Review by Jamie McNeil
The sixteenth outing of the Gaulish warrior Asterix and best friend Obelix takes a darker turn than its predecessors. Questor Vexatius Sinusitus is sent to Condatum to inspect the poor tax returns Governor Varius Flavius sends back to Rome, the Quaestor falling foul of the corrupt Flavius. In desperation Sinusitus sends his valet to fetch Getafix the Druid, a druid Julius Caesar rants about during seizures. Getafix can cure this Roman but needs a special ingredient that grows only in the mountains of Helvetia, so Asterix and Obelix set off to find the Silver Star (Eidelweiss) that grows in what we know as the Swiss Alps. Flavius isn’t done yet and sends a messenger to his friend Governor Curius Odus of Genava with instructions to stop the heroes at any cost. What ensues is a romp that celebrates as much it teases Swiss culture of the time, from Swiss cheese to Swiss Banks to Swiss time-keeping.
René Goscinny did adopt a darker tone for his writing, parodying the new wave of sado-masochistic French cinema. The notion of harm caused to an innocent to maintain power and affluence, had never been explored in Asterix before. Just about every antagonist or Roman had it coming, but Asterix comes to the aid of Roman done wrong for exposing corruption. France in the mid-seventies was experiencing a social revolution, reflected to some extent in Goscinny’s dialogue. There is still his trademark word-play and wit, but the darker aspects linger ever in the background. The trade-off is that this offsets the humour to make it seem funnier.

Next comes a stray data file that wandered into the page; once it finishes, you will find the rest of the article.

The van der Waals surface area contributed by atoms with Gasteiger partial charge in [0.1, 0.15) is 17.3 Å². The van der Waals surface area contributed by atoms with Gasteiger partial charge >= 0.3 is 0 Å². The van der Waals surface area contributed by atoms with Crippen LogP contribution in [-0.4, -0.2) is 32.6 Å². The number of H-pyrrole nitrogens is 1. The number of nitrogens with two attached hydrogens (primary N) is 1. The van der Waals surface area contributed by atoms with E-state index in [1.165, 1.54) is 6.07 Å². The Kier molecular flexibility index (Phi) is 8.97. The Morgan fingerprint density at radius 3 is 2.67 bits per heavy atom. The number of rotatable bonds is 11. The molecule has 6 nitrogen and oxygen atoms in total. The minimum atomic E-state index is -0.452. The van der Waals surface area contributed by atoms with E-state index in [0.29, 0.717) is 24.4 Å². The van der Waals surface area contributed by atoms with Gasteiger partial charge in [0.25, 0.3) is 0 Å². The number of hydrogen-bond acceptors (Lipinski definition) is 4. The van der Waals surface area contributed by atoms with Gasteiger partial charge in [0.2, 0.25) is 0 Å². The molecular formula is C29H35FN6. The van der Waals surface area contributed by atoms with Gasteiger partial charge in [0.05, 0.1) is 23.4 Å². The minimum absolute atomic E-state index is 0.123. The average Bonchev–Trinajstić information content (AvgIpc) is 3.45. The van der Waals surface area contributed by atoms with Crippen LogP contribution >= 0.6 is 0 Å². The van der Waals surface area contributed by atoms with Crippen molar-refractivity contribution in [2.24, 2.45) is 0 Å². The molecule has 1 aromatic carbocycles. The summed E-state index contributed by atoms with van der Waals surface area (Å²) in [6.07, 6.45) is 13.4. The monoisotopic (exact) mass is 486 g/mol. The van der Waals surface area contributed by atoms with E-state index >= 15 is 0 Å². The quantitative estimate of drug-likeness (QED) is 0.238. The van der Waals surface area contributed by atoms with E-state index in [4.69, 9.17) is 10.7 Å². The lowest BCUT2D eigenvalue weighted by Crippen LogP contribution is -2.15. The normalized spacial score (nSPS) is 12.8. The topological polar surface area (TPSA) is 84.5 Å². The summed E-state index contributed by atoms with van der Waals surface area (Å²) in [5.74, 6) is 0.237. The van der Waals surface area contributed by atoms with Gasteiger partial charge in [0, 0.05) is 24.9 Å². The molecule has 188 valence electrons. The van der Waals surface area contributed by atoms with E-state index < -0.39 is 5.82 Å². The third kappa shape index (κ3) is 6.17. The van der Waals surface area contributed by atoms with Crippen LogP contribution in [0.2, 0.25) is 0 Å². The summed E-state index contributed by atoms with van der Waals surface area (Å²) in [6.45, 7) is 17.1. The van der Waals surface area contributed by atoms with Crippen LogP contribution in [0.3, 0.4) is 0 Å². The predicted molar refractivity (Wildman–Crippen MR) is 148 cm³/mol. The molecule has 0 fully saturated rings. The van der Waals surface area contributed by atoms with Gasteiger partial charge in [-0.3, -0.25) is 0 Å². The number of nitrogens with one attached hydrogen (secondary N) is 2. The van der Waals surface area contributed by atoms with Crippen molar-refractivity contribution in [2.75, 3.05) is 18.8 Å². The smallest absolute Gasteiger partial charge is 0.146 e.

Albert Uderzo’s art is great as he illustrates mountains, lakes, and forests of the Swiss countryside, Goscinny in turn using it to milk laughs by making Obelix oblivious to it all. Uderzo’s genius lies in being able to capture such strong emotions in the features and postures of his cartoon characters. Anger, irritation, joy, humour, and pomposity flow from his drawings at just the right moment. His characters feel human whether protagonist or foe. Where you can really see the synergy between him and Goscinny is when Uderzo inks a few panels completely black to represent the dark of night, Goscinny penning some funny dialogue inside speech bubbles. The simplicity of it is sheer brilliance, is reprised in their later work Asterix and the Great Crossing.
The humour is best when satirising Swiss culture.Fastidious Swiss slaves upset the messiness of Roman orgies by cleaning and polishing everything, and Switzerland’s political neutrality is satirised, with humorous references to international banking policies and the country’s history as a venue for signing treaties. One scene sees a council of chieftains urging for neutrality only for the opposition to argue the same but from a slightly different stance. Some comedic elements have dated: motels and restaurants over bypasses are no longer a new or strange occurrence. It doesn’t really matter whether you get the joke or not, Asterix in Switzerland is so well drawn and its dialogue so intelligently written (and translated by Anthea Bell and Derek Hockridge) everyone will find something to impress. Unless, of course, you completely hate Asterix books which would only indicate a distinct lack of taste and sense of humour.
Chronology is not important when reading Asterix. It’s as easy to read this and then Asterix the Gaul (book one) as following the official order. For those who do insist on reading a series in the right succession, Asterix in Switzerland is followed by The Mansions of the Gods.